Healthy trees with leafminer-damaged leaves are more likely to become sites for new canker infection if canker is already present nearby. The only products currently available for leafminer control on large trees are for use as foliar sprays (Table 1). While several products are effective against this pest, achieving control of leafminer using foliar sprays on large trees is difficult due to the unsynchronized flush typically encountered during summer and fall. However, because leafminers affect only developing leaves, coverage of peripheral leaves in the canopy should be adequate to achieve suppression with foliar pesticides. Foliar sprays are directed against the larvae and should be timed to coincide with the appearance of the first visible leaf mines, which occur immediately following the feather leaf stage, or about 13 days after budbreak. At this time, insecticide applications will provide protection for most of the leaves in the new flush. Pheromone traps are also available commercially to help monitor CLM population trends. The pheromone itself has been used for control by mating disruption with some success.

Historically, natural enemies present in Florida respond to leafminer infestations, causing up to 90% mortality of larvae and pupae. These natural enemies include the introduced parasitoid Ageniaspis citricola, which has established throughout most of Florida and has been responsible for up to 30% of this mortality, mostly later in the year.

Recommended Chemical Controls


Some product labels specify rates per acre, while others specify rates per volume delivered (e.g., per 100 gallons). Refer to the label for details on how product should be mixed for desired targets.

Rates for pesticides are given as the maximum amount required to treat mature citrus trees unless otherwise noted. When treating smaller trees with commercial application equipment including handguns, mix the per-acre rate for mature trees in 100 gallons of water. Calibrate and arrange nozzles to deliver thorough distribution and treat as many acres as this volume of spray allows.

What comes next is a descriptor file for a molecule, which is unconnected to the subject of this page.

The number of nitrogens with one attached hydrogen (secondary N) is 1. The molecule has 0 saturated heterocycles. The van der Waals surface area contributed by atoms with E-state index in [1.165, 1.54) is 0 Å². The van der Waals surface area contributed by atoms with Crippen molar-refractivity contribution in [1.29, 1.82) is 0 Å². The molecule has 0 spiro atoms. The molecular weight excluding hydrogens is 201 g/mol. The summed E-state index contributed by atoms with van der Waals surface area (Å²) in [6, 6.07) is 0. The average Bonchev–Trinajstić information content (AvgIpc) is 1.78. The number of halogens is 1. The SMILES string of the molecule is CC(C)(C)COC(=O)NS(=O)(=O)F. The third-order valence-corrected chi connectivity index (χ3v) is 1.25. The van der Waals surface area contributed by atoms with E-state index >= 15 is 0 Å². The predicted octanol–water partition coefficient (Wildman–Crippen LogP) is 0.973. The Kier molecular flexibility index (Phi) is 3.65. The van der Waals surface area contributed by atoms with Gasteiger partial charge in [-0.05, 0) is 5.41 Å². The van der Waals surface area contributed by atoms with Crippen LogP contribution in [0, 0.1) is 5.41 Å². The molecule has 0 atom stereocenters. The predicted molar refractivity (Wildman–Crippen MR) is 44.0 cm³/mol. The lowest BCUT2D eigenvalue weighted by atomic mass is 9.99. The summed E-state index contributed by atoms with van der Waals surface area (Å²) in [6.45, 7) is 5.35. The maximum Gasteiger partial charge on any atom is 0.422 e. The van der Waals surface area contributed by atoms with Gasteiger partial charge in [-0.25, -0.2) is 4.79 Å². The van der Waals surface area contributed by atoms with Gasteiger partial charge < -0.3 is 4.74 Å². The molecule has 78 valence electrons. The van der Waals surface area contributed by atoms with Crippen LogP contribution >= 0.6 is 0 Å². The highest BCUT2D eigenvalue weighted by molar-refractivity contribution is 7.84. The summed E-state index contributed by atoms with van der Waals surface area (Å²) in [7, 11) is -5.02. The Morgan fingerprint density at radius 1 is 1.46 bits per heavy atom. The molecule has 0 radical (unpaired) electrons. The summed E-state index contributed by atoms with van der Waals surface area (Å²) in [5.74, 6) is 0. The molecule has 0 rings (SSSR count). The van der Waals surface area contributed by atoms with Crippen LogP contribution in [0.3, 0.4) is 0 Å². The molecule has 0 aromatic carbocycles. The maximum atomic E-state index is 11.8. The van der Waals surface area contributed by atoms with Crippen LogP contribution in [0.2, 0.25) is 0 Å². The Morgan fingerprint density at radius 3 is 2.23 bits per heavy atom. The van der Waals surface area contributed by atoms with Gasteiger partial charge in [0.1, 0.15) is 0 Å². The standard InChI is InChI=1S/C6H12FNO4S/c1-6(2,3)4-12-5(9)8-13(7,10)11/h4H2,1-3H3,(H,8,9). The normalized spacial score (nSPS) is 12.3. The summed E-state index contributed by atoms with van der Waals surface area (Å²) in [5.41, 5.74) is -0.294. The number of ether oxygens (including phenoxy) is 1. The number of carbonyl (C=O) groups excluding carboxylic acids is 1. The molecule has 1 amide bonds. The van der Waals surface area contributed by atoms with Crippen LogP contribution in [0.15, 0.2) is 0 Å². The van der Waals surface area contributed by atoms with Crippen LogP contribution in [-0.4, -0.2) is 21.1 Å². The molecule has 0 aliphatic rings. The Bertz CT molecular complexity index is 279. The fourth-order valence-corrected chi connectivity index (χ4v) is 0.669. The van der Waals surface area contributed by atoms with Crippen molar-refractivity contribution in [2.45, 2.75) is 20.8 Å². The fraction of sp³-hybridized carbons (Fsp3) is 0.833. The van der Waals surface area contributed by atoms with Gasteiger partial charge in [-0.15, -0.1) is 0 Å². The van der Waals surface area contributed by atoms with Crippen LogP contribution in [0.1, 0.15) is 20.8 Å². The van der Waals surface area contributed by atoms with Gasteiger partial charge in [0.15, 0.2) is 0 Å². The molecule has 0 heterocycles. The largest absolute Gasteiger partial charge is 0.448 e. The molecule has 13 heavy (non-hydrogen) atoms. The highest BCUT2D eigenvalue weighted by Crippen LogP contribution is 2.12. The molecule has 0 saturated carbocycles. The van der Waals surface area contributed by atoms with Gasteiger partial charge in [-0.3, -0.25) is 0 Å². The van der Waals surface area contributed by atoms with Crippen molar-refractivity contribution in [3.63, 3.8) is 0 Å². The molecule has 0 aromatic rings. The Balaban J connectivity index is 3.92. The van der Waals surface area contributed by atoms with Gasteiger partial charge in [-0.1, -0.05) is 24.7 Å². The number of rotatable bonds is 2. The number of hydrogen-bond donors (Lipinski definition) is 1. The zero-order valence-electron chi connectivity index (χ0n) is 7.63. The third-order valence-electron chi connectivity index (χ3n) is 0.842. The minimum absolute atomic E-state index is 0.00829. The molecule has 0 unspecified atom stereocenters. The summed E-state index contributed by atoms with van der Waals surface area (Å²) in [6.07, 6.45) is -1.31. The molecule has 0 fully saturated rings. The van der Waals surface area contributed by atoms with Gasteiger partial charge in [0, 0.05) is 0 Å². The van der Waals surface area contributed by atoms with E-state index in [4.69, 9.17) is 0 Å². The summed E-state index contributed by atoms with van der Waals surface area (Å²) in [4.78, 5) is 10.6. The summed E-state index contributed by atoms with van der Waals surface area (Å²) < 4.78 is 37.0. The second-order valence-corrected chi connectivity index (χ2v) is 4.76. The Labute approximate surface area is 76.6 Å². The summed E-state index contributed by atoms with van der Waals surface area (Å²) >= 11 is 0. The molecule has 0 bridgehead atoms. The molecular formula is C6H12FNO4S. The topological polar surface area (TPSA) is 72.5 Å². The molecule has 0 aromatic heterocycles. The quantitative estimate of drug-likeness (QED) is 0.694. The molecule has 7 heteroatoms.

Table 1. 

Recommended chemical controls for citrus leafminer.

Publication #CG098

Date: 8/15/2023

Related Experts

Stelinski, Lukasz L.

University of Florida

Qureshi, Jawwad A.

University of Florida

Diepenbrock, Lauren M.

University of Florida

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The use of trade names in this publication is solely for the purpose of providing specific information. UF/IFAS does not guarantee or warranty the products named, and references to them in this publication do not signify our approval to the exclusion of other products of suitable composition.

Use pesticides safely. Read and follow directions on the manufacturer's label.


About this Publication

This document is CG098, one of a series of the Entomology and Nematology Department, UF/IFAS Extension. Original publication date March 2019. Revised annually. Most recent revision May 2023. This document partially supersedes ENY-734, 2018–2019 Florida Citrus Production Guide: Asian Citrus Psyllid and Citrus Leafminer. Visit the EDIS website at for the currently supported version of this publication

About the Authors

Lauren M. Diepenbrock, assistant professor, Entomology and Nematology Department, UF/IFAS Citrus REC; Jawwad Qureshi, associate professor, Entomology and Nematology Department, UF/IFAS Southwest Florida REC; and Lukasz Stelinski, professor, Entomology and Nematology Department, UF/IFAS Citrus REC; UF/IFAS Extension, Gainesville, FL 32611.


  • Lauren Diepenbrock